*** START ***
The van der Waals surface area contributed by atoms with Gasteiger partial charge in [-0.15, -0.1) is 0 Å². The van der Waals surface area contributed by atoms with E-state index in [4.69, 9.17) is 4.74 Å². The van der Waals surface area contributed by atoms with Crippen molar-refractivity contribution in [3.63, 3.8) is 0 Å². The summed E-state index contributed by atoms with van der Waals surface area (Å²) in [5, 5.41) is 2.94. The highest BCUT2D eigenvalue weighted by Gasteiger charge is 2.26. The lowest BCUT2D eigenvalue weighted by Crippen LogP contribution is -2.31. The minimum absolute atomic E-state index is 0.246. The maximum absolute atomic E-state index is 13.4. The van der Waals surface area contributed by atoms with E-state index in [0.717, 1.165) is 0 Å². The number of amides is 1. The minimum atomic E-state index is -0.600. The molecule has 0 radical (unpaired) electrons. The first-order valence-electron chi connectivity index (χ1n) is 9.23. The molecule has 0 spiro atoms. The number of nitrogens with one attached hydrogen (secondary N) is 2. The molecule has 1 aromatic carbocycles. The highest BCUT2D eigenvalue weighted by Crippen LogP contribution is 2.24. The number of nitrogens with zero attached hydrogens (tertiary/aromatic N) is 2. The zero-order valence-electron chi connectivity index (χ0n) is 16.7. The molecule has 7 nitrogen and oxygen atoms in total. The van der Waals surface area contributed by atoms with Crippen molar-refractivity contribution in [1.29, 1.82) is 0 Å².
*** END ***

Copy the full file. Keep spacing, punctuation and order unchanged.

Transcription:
The van der Waals surface area contributed by atoms with Gasteiger partial charge in [-0.15, -0.1) is 0 Å². The van der Waals surface area contributed by atoms with E-state index in [4.69, 9.17) is 4.74 Å². The van der Waals surface area contributed by atoms with Crippen molar-refractivity contribution in [3.63, 3.8) is 0 Å². The summed E-state index contributed by atoms with van der Waals surface area (Å²) in [5, 5.41) is 2.94. The highest BCUT2D eigenvalue weighted by Gasteiger charge is 2.26. The lowest BCUT2D eigenvalue weighted by Crippen LogP contribution is -2.31. The minimum absolute atomic E-state index is 0.246. The maximum absolute atomic E-state index is 13.4. The van der Waals surface area contributed by atoms with E-state index in [0.717, 1.165) is 0 Å². The number of amides is 1. The minimum atomic E-state index is -0.600. The molecule has 0 radical (unpaired) electrons. The first-order valence-electron chi connectivity index (χ1n) is 9.23. The molecule has 0 spiro atoms. The number of nitrogens with one attached hydrogen (secondary N) is 2. The molecule has 1 aromatic carbocycles. The highest BCUT2D eigenvalue weighted by Crippen LogP contribution is 2.24. The number of nitrogens with zero attached hydrogens (tertiary/aromatic N) is 2. The zero-order valence-electron chi connectivity index (χ0n) is 16.7. The molecule has 7 nitrogen and oxygen atoms in total. The van der Waals surface area contributed by atoms with Crippen molar-refractivity contribution in [1.29, 1.82) is 0 Å².